The event is undoubtedly at least as much awaited by fans of the oval ball as by tourism professionals. There Rugby World Cup starts in a few days in France, on September 8, – with the France-New Zealand clash at the Stade de France – and, already, the fever takes hold of hotel prices, in some of the ten host cities of Lille, Marseille, Toulouse, Lyon, Bordeaux, Nice, Saint-Etienne, Nantes, Paris and Saint-Denis.
“In Lille, it’s spectacular”, points out Eva Fouquet, vice-president of Kayak France, the world’s number one travel search engine: “The price of a room for two people increases on average by 77%, to 171 euros [contre 96 euros l’an dernier] », she adds, while many Britons are expected in the city. In Marseille, which hosts six matches, it will cost an average of 181 euros instead of 114 euros last year, an increase of 59%.
“In view of these figures, I can only advise hoteliers to moderate their prices”, insists Laurent Lhardit, in charge of sustainable tourism in the city. He clarified, however, that there is no shortage of accommodation, due to the 11,000 short-term rental offers. Moreover, “many travelers stay with friends or family”, he adds.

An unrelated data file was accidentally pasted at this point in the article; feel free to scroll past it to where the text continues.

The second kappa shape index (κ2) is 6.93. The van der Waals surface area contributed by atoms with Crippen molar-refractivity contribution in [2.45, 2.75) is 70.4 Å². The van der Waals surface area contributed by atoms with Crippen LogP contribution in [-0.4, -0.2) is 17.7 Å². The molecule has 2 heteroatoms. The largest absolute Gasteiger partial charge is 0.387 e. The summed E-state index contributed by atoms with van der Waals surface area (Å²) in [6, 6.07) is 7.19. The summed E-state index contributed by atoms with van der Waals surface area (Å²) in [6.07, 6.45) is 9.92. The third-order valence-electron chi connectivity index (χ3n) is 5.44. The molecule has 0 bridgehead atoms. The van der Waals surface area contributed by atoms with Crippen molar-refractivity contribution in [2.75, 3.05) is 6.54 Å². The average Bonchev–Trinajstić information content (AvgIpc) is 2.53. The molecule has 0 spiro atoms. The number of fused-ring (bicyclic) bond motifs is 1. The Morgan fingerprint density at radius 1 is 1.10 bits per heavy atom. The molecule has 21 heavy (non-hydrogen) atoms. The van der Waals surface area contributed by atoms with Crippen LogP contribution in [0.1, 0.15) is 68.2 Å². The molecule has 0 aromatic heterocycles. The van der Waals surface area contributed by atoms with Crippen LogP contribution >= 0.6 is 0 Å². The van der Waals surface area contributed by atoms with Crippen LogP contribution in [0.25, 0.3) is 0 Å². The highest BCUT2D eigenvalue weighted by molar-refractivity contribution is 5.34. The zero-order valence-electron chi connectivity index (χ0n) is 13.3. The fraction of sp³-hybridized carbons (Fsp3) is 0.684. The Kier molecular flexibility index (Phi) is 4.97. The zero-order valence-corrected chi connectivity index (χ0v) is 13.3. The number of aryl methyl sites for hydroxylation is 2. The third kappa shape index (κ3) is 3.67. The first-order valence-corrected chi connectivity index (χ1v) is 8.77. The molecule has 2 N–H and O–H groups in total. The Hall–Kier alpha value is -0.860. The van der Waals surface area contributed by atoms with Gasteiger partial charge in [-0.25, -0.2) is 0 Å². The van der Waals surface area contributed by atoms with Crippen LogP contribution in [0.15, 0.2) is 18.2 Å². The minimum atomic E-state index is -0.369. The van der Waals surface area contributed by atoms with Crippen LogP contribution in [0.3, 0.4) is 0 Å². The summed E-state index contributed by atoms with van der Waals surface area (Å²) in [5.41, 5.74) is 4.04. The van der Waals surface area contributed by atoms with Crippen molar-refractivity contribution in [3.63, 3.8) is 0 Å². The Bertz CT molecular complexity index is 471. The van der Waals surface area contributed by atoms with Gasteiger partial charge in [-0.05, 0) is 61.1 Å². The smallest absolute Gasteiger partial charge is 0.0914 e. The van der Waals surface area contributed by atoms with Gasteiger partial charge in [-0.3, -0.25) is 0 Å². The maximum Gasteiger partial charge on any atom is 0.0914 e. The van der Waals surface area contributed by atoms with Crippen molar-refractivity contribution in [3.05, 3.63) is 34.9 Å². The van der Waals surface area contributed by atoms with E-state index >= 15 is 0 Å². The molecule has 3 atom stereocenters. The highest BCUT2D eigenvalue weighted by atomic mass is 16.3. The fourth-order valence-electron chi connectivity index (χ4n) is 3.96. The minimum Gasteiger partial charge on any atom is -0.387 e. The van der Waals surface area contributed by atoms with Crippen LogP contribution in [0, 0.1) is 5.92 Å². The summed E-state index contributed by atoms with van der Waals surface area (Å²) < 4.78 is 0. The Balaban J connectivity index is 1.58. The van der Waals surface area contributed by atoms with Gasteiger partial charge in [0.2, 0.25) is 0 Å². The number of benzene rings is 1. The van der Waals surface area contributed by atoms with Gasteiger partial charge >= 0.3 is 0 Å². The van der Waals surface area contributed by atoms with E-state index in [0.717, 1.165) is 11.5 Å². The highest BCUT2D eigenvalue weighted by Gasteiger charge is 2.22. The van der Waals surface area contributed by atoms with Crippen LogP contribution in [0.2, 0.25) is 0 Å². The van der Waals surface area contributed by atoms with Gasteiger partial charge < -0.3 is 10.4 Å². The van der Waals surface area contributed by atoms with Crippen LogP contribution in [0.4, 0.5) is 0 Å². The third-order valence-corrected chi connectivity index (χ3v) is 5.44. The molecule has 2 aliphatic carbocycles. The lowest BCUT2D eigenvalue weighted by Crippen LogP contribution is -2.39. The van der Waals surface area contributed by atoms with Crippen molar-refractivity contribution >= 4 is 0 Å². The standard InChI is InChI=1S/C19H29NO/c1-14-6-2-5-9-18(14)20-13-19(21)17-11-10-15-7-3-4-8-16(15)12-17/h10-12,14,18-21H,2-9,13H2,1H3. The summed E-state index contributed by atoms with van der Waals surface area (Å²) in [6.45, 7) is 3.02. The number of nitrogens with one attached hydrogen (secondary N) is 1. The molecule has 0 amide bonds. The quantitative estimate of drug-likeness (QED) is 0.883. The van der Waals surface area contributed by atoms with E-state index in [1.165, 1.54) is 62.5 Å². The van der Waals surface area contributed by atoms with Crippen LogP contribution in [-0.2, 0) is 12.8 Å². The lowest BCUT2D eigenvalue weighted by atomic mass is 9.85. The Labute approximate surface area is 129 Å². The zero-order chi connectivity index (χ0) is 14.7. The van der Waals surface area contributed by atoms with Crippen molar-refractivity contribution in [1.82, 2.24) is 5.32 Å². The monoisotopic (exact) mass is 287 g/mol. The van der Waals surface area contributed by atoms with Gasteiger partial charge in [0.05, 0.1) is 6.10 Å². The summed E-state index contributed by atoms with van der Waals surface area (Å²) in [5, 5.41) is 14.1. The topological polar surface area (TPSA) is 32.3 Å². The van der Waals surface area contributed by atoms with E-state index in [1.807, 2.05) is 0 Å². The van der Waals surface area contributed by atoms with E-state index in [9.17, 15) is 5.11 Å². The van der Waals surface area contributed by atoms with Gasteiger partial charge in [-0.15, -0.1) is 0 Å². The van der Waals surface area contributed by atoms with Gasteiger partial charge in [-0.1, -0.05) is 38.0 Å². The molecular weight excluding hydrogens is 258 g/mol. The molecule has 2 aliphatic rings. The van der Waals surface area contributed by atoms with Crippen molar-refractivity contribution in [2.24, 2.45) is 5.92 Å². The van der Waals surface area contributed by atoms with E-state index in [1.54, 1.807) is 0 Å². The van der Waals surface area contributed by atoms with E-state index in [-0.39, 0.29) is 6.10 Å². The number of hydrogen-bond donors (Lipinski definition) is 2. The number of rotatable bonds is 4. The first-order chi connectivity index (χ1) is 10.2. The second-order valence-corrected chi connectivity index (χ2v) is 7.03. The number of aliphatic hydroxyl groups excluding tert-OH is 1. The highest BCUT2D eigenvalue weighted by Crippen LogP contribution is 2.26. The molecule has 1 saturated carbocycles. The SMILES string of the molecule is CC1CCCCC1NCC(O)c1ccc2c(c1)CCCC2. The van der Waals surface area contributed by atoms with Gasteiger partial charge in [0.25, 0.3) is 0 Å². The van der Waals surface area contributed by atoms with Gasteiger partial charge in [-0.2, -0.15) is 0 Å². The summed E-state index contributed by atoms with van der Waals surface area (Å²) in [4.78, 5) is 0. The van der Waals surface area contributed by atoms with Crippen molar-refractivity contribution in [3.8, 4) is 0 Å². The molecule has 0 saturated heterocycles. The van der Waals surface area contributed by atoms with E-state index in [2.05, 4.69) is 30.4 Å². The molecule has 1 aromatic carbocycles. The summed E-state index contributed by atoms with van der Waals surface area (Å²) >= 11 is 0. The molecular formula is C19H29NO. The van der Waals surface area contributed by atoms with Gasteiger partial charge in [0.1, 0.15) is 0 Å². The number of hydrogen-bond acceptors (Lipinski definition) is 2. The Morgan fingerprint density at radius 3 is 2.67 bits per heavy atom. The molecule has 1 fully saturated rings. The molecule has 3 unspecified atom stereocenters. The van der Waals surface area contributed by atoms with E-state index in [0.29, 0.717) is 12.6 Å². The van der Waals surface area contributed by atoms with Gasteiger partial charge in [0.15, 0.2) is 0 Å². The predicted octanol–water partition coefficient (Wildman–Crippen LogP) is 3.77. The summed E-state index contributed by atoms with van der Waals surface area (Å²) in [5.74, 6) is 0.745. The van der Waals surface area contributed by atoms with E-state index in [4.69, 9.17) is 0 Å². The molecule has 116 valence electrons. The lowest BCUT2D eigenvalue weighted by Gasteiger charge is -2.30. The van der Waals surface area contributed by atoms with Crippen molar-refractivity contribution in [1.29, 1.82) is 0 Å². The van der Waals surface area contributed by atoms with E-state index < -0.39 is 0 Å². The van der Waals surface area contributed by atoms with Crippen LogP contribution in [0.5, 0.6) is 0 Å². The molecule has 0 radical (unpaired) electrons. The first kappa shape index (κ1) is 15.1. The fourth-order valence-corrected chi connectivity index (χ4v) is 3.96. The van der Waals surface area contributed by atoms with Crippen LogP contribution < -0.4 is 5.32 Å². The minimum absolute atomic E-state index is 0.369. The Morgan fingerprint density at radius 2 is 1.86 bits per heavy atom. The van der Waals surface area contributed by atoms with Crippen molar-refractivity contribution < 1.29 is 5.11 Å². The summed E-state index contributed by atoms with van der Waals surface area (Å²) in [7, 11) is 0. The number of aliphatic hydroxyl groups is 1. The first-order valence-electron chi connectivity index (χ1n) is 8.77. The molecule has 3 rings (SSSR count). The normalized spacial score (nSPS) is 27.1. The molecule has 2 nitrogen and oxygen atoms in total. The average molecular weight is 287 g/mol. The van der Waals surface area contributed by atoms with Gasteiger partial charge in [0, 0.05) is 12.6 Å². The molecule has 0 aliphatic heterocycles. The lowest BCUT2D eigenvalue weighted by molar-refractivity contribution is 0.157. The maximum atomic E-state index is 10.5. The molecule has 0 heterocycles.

In Paris, not all of the hotels in the Accor group have been filled to date: “Probably because the rugby clientele goes more to the locals”, notes for his part Sébastien Bazin, the president of the hotel group who notes that short-term rental platforms have put on the market “more offers than usual”. This summer, however, hotel prices had already jumped by more than 40% since 2019 in the capital.
Half of the tickets sold abroad
Foreign tourists are expected in large numbers. They should be nearly 600,000, according to estimates by Atout France, France’s tourism development agency. Of all the tickets sold, half went to this international clientele, a quarter of which came from the British Isles – English, Irish, Welsh, Scottish – then other European countries and more distant like Oceania.
“If we take the average of all the tourists, they will stay for a fortnight, attend two or three matches and spend 300 euros a day”estimates Jacques Rivoal, president of the organizing committee of the Rugby France 2023 World Cup. twice as long as the South Africans, the defending champions, with larger budgets.
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